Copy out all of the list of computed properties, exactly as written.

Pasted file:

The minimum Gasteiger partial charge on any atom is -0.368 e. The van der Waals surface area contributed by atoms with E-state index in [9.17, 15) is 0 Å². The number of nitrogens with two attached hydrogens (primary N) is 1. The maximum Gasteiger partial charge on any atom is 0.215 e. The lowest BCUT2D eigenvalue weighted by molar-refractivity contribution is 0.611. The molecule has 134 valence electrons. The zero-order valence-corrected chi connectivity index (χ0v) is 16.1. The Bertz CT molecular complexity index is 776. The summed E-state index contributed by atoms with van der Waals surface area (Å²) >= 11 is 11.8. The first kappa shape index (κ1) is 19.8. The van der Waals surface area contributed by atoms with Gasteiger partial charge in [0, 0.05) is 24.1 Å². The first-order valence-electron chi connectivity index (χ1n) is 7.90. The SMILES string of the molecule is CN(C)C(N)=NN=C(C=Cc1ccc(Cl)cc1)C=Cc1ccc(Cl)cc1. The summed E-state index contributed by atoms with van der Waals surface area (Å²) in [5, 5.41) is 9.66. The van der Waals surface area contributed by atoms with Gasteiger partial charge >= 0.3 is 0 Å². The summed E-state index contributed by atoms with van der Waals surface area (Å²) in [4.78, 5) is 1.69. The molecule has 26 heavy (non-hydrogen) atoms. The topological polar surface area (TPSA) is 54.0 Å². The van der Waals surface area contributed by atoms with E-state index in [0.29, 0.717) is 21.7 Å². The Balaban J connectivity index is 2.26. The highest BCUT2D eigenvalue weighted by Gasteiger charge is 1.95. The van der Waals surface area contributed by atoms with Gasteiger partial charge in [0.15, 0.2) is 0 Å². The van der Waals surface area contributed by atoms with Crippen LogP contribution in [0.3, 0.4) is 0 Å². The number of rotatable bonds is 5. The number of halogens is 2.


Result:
The minimum Gasteiger partial charge on any atom is -0.368 e. The van der Waals surface area contributed by atoms with E-state index in [9.17, 15) is 0 Å². The number of nitrogens with two attached hydrogens (primary N) is 1. The maximum Gasteiger partial charge on any atom is 0.215 e. The lowest BCUT2D eigenvalue weighted by molar-refractivity contribution is 0.611. The molecule has 134 valence electrons. The zero-order valence-corrected chi connectivity index (χ0v) is 16.1. The Bertz CT molecular complexity index is 776. The summed E-state index contributed by atoms with van der Waals surface area (Å²) >= 11 is 11.8. The first kappa shape index (κ1) is 19.8. The van der Waals surface area contributed by atoms with Gasteiger partial charge in [0, 0.05) is 24.1 Å². The first-order valence-electron chi connectivity index (χ1n) is 7.90. The SMILES string of the molecule is CN(C)C(N)=NN=C(C=Cc1ccc(Cl)cc1)C=Cc1ccc(Cl)cc1. The summed E-state index contributed by atoms with van der Waals surface area (Å²) in [5, 5.41) is 9.66. The van der Waals surface area contributed by atoms with Gasteiger partial charge >= 0.3 is 0 Å². The summed E-state index contributed by atoms with van der Waals surface area (Å²) in [4.78, 5) is 1.69. The molecule has 26 heavy (non-hydrogen) atoms. The topological polar surface area (TPSA) is 54.0 Å². The van der Waals surface area contributed by atoms with E-state index in [0.29, 0.717) is 21.7 Å². The Balaban J connectivity index is 2.26. The highest BCUT2D eigenvalue weighted by Gasteiger charge is 1.95. The van der Waals surface area contributed by atoms with Gasteiger partial charge in [0.15, 0.2) is 0 Å². The van der Waals surface area contributed by atoms with Crippen LogP contribution in [0.3, 0.4) is 0 Å². The number of rotatable bonds is 5. The number of halogens is 2.